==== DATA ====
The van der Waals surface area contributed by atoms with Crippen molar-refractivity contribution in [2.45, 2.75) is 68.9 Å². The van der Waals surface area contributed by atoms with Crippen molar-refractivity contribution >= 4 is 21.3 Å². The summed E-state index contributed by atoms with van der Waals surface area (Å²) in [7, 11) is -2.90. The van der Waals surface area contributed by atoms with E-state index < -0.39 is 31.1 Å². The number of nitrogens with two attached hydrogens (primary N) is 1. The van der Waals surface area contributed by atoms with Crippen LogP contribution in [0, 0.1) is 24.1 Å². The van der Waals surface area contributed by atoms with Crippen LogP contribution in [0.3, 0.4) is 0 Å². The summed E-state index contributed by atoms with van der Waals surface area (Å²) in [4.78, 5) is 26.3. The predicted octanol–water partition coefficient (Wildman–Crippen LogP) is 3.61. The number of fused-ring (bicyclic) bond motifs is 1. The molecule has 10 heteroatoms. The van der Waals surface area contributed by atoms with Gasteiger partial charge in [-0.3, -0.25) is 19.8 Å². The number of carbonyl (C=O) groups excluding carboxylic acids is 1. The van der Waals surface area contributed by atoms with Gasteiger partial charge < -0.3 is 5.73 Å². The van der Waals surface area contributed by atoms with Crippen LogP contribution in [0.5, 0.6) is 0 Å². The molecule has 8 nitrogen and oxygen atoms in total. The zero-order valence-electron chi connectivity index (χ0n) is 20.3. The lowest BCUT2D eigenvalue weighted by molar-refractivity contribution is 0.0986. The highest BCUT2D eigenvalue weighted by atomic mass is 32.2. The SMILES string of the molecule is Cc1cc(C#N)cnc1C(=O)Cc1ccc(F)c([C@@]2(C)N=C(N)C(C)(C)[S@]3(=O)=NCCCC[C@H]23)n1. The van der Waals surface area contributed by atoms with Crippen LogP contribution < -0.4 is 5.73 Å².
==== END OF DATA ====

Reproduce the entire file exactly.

The van der Waals surface area contributed by atoms with Crippen molar-refractivity contribution in [2.45, 2.75) is 68.9 Å². The van der Waals surface area contributed by atoms with Crippen molar-refractivity contribution >= 4 is 21.3 Å². The summed E-state index contributed by atoms with van der Waals surface area (Å²) in [7, 11) is -2.90. The van der Waals surface area contributed by atoms with E-state index < -0.39 is 31.1 Å². The number of nitrogens with two attached hydrogens (primary N) is 1. The van der Waals surface area contributed by atoms with Crippen LogP contribution in [0, 0.1) is 24.1 Å². The van der Waals surface area contributed by atoms with Crippen LogP contribution in [0.3, 0.4) is 0 Å². The summed E-state index contributed by atoms with van der Waals surface area (Å²) in [4.78, 5) is 26.3. The predicted octanol–water partition coefficient (Wildman–Crippen LogP) is 3.61. The number of fused-ring (bicyclic) bond motifs is 1. The molecule has 10 heteroatoms. The van der Waals surface area contributed by atoms with Gasteiger partial charge in [-0.3, -0.25) is 19.8 Å². The number of carbonyl (C=O) groups excluding carboxylic acids is 1. The van der Waals surface area contributed by atoms with Gasteiger partial charge < -0.3 is 5.73 Å². The van der Waals surface area contributed by atoms with Crippen LogP contribution in [0.5, 0.6) is 0 Å². The molecule has 8 nitrogen and oxygen atoms in total. The zero-order valence-electron chi connectivity index (χ0n) is 20.3. The lowest BCUT2D eigenvalue weighted by molar-refractivity contribution is 0.0986. The highest BCUT2D eigenvalue weighted by atomic mass is 32.2. The SMILES string of the molecule is Cc1cc(C#N)cnc1C(=O)Cc1ccc(F)c([C@@]2(C)N=C(N)C(C)(C)[S@]3(=O)=NCCCC[C@H]23)n1. The van der Waals surface area contributed by atoms with Crippen LogP contribution < -0.4 is 5.73 Å².